It is funny because this morning (or was it yesterday night :)?), Bambi shared the following personal thought with her spouse: “I so much wish to see a wise, courageous politician, perhaps Mr. Legault, doing something about this problem… It is about time“. Well, Mr. Legault seems to have listened to Bambi’s wish :).
It is true that education is a provincial responsibility in Canada. However, according to Bambi (not mentioned by Québec PM), there is sadly a negative influence from our federal government (through funding of ideas/programs, perhaps based more on US-imported ideologies, which are becoming like our orthodoxies). Despite the good intentions of course, our federal government (without realizing it) may actually be contributing to the problem described below.
Of course, to this we add the increased intolerance of different opinions. In other places like Lebanon sadly, people/activists can be killed because of their different opinions. In our country, people/activists can be cancelled (or silenced). In both countries, there is fear and this leads to self-censorship.
Well, Québec, the “belle” province (or distinct society) of our beautiful Canada, has a tradition of public debates. It is not afraid of discussions and arguments (it even had two referendums on sovereignty and, more recently, a debate on reasonable accommodations). Perhaps because of that, and to keep preserving its unique culture (being a minority in North America), Québec may be perhaps more talented in pushing back against non-sense when it sees it. Who knows? Ironically, perhaps it would be Québec that could help save the rest of Canada from the potentially toxic influence of this US civilizational malaise (or by extension, the malaise of the Western world in general, which seems to be increasingly losing its points of reference).
This being said, thank you, Mr. Legault for suggesting “a serious chat” (or public debate) on academic freedom and freedom of expression in Québec. Bambi hopes it would be an inspiration to all of us.
Without further due, here is Mr. Legault’s tweet, followed by a quick translation of his beautiful Facebook message (https://www.facebook.com/400223946701308/posts/3855424881181180/?d=n). “Merci bien Monsieur le Premier Ministre du Québec”!
“We hear a lot about academic freedom and free speech these days. I am thinking in particular of the story of the University of Ottawa which shocked a lot of people, myself included.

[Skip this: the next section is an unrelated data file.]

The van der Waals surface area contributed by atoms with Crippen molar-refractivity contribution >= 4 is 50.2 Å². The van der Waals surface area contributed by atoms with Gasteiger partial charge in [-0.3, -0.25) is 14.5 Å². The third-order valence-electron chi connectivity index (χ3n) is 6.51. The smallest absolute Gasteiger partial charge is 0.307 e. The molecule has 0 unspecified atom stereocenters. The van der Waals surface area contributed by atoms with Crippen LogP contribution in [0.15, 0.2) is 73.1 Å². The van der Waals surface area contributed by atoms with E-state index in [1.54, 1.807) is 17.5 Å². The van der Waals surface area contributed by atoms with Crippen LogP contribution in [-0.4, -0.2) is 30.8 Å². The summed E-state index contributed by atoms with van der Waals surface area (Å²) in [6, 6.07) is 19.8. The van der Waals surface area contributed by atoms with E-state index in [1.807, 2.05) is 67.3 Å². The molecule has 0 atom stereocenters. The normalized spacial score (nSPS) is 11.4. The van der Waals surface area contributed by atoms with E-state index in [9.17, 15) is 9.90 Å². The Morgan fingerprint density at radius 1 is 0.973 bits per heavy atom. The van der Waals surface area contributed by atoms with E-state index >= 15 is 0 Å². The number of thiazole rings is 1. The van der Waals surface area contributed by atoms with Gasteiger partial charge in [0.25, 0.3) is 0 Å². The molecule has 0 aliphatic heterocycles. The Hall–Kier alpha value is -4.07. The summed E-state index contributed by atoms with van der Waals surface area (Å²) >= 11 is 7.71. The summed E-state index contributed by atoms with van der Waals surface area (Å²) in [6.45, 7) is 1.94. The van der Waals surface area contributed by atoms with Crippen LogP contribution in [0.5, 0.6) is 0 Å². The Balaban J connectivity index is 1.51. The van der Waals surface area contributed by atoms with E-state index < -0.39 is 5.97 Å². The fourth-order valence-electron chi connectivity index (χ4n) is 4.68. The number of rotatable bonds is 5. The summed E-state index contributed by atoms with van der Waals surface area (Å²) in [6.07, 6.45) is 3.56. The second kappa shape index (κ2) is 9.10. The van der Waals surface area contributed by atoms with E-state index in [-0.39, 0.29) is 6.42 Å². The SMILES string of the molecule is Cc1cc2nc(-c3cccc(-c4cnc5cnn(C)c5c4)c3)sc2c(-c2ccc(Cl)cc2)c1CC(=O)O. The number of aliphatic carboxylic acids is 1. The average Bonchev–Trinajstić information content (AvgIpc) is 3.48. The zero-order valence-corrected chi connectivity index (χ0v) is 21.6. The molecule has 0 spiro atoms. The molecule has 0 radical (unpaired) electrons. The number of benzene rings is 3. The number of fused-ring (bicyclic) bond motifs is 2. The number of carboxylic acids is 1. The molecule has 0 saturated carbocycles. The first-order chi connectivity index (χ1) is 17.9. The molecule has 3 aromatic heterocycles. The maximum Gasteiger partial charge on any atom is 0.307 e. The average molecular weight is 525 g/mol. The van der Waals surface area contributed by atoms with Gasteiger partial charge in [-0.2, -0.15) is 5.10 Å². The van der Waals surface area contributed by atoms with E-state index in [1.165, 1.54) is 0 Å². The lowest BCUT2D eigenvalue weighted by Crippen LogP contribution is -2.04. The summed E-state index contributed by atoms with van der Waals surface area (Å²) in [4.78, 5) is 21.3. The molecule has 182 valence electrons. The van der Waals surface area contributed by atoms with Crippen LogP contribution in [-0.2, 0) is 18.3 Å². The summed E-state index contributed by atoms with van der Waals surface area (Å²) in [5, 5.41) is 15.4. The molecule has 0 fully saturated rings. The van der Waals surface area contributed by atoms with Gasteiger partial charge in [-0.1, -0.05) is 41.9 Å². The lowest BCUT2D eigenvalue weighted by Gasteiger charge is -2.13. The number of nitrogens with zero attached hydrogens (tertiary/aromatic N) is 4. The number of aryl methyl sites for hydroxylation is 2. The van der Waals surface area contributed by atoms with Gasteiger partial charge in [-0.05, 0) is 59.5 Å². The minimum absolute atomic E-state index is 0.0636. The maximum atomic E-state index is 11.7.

We see that a handful of radical activists who are trying to censor certain words and works. We see a movement coming here from the United States and frankly, I find that it does not resemble us.
What is really worrying is that more and more people are feeling intimidated. They feel forced to censor themselves for fear of being insulted and reported in the public arena.
Professors are being asked to erase the works of some of our great writers, such as Anne Hébert, Réjean Ducharme, Dany Laferrière or Pierre Vallières. It’s absurd. It goes against the whole idea of the university.
And then it’s not limited to campuses. In the fall, I experienced it myself when activists tried to censor my reading suggestions because I recommended a book by Mathieu Bock-Côté, which dealt precisely with the excesses of political correctness.
Recently, a university lecturer testified in a newspaper that she had been denounced and harassed for using the words “man” and “woman”!
It goes too far. The situation is getting out of hand. I think this is the time to have a serious discussion all together.
The use of certain words can hurt, and the pain of those who feel it should be recognized. On the other hand, their just cause must not be hijacked by radicals who want to censor, muzzle, intimidate and restrict our freedom of speech.
Between injury and censorship, we have to draw a line.
While it may be healthy to question certain conceptions or behaviours and avoid offending or hurting, we should not sacrifice our freedom of expression. We need to stand up so that intimidated people know they have the right to present facts and ideas, and that we will be there to defend them.
The same goes for people who are victims of racism. They need to know that we will not ignore hate speech, racist acts or discrimination.
Freedom of expression is one of the pillars of our democracy. If we start making compromises on this, we risk seeing the same censorship spill over into our media, into our political debates. We will stop wanting to say anything anymore. No one will dare to talk about immigration, for example, if every time you bring it up, you get shouted nonsense. Nobody wants that. Not me anyway.
This problem started with our universities, and I think this is where we are going to have to fix it first. Higher Education Minister Danielle McCann is working on this with academic environments to act quickly.
Our universities should be places of respectful debate, uncensored debate and the search for truth, even when the truth may shock or provoke. We will do what it takes to help our universities protect our freedom of expression.
But we also have a responsibility there. We all have a duty to stand up for our fundamental principles in the face of bullying attempts.
If you start to censor yourself out of fear of being insulted, or if you don’t stand up for someone who is the victim of this, you are playing the radical game. I understand it can be scary, but we have to stand up, stay firm. The more people who refuse to give in to the intimidation of a minority of radicals, the more fear will recede.
Happy Saturday everyone.
Your prime minister”